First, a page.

EXPOSING children to Beethoven, Mozart, Haydn and Mendelssohn at a young age can boost their concentration and self-discipline, research suggests.
Allowing pupils as young as seven to listen to classical music in primary school can have significant knock-on educational benefits, it was claimed.
The study -- by the University of London's Institute of Education -- found that children are likely to appreciate a wider range of music in later years after being given an early grounding in some of history's most famous composers.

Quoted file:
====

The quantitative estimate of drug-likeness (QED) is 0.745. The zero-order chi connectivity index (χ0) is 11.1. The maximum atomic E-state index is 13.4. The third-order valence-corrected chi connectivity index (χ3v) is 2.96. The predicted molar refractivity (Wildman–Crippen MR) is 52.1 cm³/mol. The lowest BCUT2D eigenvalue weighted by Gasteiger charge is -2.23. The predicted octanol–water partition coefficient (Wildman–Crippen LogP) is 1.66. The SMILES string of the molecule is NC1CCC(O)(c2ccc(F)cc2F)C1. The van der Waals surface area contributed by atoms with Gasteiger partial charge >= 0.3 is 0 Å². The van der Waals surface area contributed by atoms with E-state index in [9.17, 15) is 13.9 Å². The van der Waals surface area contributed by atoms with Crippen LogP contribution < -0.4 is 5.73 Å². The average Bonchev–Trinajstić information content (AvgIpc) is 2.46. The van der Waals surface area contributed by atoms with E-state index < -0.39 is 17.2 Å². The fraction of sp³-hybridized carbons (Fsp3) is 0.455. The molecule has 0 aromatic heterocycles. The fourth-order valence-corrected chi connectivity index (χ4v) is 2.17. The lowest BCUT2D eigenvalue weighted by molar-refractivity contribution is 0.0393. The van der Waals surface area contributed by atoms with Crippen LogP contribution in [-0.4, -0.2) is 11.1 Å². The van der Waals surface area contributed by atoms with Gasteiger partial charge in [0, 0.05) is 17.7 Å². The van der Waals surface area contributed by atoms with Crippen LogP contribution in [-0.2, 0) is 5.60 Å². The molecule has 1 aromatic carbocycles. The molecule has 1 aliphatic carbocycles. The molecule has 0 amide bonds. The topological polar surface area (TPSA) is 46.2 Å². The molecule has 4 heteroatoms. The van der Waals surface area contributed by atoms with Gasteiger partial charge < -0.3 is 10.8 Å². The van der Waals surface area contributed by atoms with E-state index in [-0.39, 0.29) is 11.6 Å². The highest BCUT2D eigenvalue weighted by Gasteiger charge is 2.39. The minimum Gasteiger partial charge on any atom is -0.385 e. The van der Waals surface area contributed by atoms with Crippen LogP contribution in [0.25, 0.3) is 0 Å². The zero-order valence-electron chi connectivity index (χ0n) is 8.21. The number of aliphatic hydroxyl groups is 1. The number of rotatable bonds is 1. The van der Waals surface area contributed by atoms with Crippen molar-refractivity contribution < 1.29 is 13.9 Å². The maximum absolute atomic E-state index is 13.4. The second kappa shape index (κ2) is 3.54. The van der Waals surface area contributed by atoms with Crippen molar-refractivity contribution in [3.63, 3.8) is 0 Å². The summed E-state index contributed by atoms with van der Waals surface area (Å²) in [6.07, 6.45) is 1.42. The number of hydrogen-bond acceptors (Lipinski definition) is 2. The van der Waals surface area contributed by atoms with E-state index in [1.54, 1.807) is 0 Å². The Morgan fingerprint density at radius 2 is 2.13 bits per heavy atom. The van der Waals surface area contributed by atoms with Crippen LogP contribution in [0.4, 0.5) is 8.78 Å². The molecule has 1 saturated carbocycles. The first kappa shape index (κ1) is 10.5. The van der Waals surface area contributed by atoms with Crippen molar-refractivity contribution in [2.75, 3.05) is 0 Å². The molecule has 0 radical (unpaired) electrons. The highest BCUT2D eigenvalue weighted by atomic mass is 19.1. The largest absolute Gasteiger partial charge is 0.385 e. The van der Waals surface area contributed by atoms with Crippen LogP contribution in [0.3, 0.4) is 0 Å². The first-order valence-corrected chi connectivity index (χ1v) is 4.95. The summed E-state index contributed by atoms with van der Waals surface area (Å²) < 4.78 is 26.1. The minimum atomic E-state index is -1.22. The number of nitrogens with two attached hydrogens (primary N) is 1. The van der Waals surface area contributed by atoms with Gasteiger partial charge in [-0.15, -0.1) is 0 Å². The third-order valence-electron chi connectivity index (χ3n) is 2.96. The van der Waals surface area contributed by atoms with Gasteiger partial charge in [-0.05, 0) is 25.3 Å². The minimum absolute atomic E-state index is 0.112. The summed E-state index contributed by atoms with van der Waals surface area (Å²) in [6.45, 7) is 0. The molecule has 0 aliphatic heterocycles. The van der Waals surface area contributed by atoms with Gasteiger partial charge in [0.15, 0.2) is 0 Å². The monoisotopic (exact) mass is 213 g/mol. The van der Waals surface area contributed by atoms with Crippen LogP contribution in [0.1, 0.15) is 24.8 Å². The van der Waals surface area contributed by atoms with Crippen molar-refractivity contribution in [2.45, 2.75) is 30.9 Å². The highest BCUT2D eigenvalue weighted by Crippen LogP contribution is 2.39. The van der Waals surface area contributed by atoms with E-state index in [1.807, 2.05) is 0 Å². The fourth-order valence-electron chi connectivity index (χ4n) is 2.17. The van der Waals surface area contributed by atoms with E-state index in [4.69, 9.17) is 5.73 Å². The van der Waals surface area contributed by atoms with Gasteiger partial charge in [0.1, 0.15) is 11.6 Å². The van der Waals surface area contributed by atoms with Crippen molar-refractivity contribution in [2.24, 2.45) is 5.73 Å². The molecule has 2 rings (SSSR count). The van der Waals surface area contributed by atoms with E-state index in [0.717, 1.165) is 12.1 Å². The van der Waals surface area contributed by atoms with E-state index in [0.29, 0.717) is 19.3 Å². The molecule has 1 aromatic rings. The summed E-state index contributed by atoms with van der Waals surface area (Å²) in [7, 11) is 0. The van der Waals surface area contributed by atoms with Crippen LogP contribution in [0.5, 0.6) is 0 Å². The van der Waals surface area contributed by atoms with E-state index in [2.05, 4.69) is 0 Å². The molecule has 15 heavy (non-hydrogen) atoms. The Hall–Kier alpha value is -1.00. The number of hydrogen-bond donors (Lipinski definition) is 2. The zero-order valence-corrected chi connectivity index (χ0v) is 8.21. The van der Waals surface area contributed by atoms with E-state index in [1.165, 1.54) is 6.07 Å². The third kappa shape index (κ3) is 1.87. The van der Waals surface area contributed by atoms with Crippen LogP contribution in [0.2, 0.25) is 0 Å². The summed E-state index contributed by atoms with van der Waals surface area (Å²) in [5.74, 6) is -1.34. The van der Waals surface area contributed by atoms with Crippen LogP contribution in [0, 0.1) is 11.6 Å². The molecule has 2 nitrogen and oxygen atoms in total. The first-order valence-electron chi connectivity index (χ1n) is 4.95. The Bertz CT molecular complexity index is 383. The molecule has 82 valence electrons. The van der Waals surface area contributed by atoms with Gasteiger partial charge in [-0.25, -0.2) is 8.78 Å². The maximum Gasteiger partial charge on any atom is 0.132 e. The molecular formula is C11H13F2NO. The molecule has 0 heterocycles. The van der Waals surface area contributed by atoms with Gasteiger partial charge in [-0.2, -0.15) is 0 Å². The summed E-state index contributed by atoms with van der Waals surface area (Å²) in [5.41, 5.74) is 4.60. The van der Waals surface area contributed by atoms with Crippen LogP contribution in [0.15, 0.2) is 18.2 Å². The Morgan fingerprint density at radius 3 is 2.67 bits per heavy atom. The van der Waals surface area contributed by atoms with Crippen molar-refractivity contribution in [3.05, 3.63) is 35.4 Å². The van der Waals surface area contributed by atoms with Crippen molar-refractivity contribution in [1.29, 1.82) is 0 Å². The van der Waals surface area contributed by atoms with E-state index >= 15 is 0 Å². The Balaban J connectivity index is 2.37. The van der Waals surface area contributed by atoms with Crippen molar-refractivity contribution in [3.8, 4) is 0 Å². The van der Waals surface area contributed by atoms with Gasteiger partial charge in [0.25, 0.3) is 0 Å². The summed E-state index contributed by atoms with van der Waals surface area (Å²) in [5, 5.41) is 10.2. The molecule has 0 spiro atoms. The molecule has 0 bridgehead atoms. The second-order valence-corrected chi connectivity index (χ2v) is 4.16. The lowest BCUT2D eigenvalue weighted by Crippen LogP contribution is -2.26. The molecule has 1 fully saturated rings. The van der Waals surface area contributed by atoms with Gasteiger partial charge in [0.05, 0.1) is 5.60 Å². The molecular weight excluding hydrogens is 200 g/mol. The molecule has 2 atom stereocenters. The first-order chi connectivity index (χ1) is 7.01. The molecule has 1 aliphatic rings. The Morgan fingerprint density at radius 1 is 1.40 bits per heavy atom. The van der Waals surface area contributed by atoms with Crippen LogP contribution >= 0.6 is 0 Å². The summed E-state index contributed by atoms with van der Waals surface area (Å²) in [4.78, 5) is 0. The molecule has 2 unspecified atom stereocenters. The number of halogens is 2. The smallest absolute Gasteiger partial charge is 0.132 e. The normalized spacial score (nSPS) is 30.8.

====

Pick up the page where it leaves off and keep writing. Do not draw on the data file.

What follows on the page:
It develops pupils' listening skills, teaching them to appreciate the complexities of different genres, researchers found. But the process of listening to classical performances also enabled children to develop other skills needed for careful listening that could have an impact across the curriculum.
Teachers rated developing the ability to listen as the main benefit, followed by musical knowledge and development and boosting of concentration levels, aspirations, self-discipline and social skills.